The Stability of Problem Behavior Across the Preschool Years: An Empirical Approach in the General Population
This study examined the stability of internalizing and externalizing problems from age 1.5 to 6 years, while taking into account developmental changes in the presentation of problems. The study comprised a population-based cohort of 7,206 children (50.4 % boys). At ages 1.5, 3, and 6 years, mothers reported on problem behavior using the Child Behavior Checklist/1.5-5 (CBCL/1.5-5). At each age we performed latent profile analysis on the CBCL/1.5-5 scales. Latent transition analysis (LTA) was applied to study the stability of problem behavior. Profiles of problem behavior varied across ages. At each age, 82–87 % of the children did not have problems whereas approximately 2 % showed a profile of co-occurring internalizing and externalizing problems. This profile was more severe (with higher scores) at 6 years than at earlier ages. A predominantly internalizing profile only emerged at 6 years, while a profile with externalizing problems and emotional reactivity was present at each age. LTA showed that, based on profiles at 1.5 and 3 years, it was difficult to predict the type of profile at 6 years. Children with a profile of co-occurring internalizing and externalizing problems early in life were most likely to show problem behavior at 6 years. This study shows that the presentation of problem behavior changes across the preschool period and that heterotypic continuity of problems is very common among preschoolers. Children with co-occurring internalizing and externalizing problems were most likely to show persisting problems. The use of evidence-based treatment for these young children may prevent psychiatric problems across the life course.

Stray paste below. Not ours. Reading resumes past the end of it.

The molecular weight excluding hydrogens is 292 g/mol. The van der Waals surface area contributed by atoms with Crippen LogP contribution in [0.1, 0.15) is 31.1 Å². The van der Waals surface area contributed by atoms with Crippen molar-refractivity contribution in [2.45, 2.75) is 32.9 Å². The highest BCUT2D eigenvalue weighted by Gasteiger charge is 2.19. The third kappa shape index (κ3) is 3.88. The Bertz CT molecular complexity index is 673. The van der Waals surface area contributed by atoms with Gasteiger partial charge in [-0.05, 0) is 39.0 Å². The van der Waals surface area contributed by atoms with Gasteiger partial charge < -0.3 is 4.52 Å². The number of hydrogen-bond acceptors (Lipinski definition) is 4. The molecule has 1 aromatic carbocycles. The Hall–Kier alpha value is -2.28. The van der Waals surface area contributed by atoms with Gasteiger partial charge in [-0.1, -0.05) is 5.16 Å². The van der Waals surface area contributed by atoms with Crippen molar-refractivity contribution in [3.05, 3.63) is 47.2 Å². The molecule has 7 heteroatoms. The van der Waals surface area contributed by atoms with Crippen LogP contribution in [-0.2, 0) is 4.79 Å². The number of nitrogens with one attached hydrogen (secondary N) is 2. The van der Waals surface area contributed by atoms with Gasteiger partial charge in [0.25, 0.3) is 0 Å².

Basten, M., Tiemeier, H., Althoff, R. R., Van de Schoot, R., Jaddoe, V. W. V., Hofman, A., Hudziak, J. J., Verhulst, F. C., & Van der Ende, J. (2016). The Stability of Problem Behavior Across the Preschool Years: An Empirical Approach in the General Population. Journal of Abnormal Child Psychology, 44(2), 393-404. http://dx.doi.org/10.1007/s10802-015-9993-y